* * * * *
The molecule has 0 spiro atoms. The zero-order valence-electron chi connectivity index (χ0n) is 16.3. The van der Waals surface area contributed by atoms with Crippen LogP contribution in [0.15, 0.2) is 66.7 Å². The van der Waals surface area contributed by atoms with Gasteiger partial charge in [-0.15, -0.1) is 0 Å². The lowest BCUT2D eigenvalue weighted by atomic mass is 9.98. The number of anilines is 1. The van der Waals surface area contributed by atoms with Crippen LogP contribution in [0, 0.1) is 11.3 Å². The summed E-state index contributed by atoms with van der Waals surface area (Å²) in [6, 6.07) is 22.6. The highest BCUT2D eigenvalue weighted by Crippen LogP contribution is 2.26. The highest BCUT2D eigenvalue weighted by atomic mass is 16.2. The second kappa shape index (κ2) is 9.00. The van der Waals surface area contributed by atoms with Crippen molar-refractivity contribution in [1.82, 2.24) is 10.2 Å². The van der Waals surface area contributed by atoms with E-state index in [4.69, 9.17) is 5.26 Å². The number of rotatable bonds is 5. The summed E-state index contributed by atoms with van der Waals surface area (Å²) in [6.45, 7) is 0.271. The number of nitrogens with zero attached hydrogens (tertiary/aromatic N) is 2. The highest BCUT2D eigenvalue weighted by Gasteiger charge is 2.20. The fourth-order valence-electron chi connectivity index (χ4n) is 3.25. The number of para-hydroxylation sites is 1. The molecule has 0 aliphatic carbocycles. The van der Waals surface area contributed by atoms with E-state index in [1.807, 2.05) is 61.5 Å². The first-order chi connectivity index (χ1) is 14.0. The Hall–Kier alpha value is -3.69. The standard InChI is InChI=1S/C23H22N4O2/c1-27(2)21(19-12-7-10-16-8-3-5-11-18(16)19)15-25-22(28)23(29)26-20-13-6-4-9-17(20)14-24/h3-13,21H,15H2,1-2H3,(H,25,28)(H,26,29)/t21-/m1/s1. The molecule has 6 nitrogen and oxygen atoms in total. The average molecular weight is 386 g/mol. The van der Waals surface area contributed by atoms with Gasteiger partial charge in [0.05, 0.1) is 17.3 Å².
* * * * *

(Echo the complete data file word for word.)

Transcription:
The molecule has 0 spiro atoms. The zero-order valence-electron chi connectivity index (χ0n) is 16.3. The van der Waals surface area contributed by atoms with Crippen LogP contribution in [0.15, 0.2) is 66.7 Å². The van der Waals surface area contributed by atoms with Gasteiger partial charge in [-0.15, -0.1) is 0 Å². The lowest BCUT2D eigenvalue weighted by atomic mass is 9.98. The number of anilines is 1. The van der Waals surface area contributed by atoms with Crippen LogP contribution in [0, 0.1) is 11.3 Å². The summed E-state index contributed by atoms with van der Waals surface area (Å²) in [6, 6.07) is 22.6. The highest BCUT2D eigenvalue weighted by Crippen LogP contribution is 2.26. The highest BCUT2D eigenvalue weighted by atomic mass is 16.2. The second kappa shape index (κ2) is 9.00. The van der Waals surface area contributed by atoms with Crippen molar-refractivity contribution in [1.82, 2.24) is 10.2 Å². The van der Waals surface area contributed by atoms with E-state index in [4.69, 9.17) is 5.26 Å². The number of rotatable bonds is 5. The summed E-state index contributed by atoms with van der Waals surface area (Å²) in [6.45, 7) is 0.271. The number of nitrogens with zero attached hydrogens (tertiary/aromatic N) is 2. The highest BCUT2D eigenvalue weighted by Gasteiger charge is 2.20. The fourth-order valence-electron chi connectivity index (χ4n) is 3.25. The number of para-hydroxylation sites is 1. The molecule has 0 aliphatic carbocycles. The van der Waals surface area contributed by atoms with E-state index in [1.807, 2.05) is 61.5 Å². The first-order chi connectivity index (χ1) is 14.0. The Hall–Kier alpha value is -3.69. The standard InChI is InChI=1S/C23H22N4O2/c1-27(2)21(19-12-7-10-16-8-3-5-11-18(16)19)15-25-22(28)23(29)26-20-13-6-4-9-17(20)14-24/h3-13,21H,15H2,1-2H3,(H,25,28)(H,26,29)/t21-/m1/s1. The molecule has 6 nitrogen and oxygen atoms in total. The average molecular weight is 386 g/mol. The van der Waals surface area contributed by atoms with Gasteiger partial charge in [0.05, 0.1) is 17.3 Å².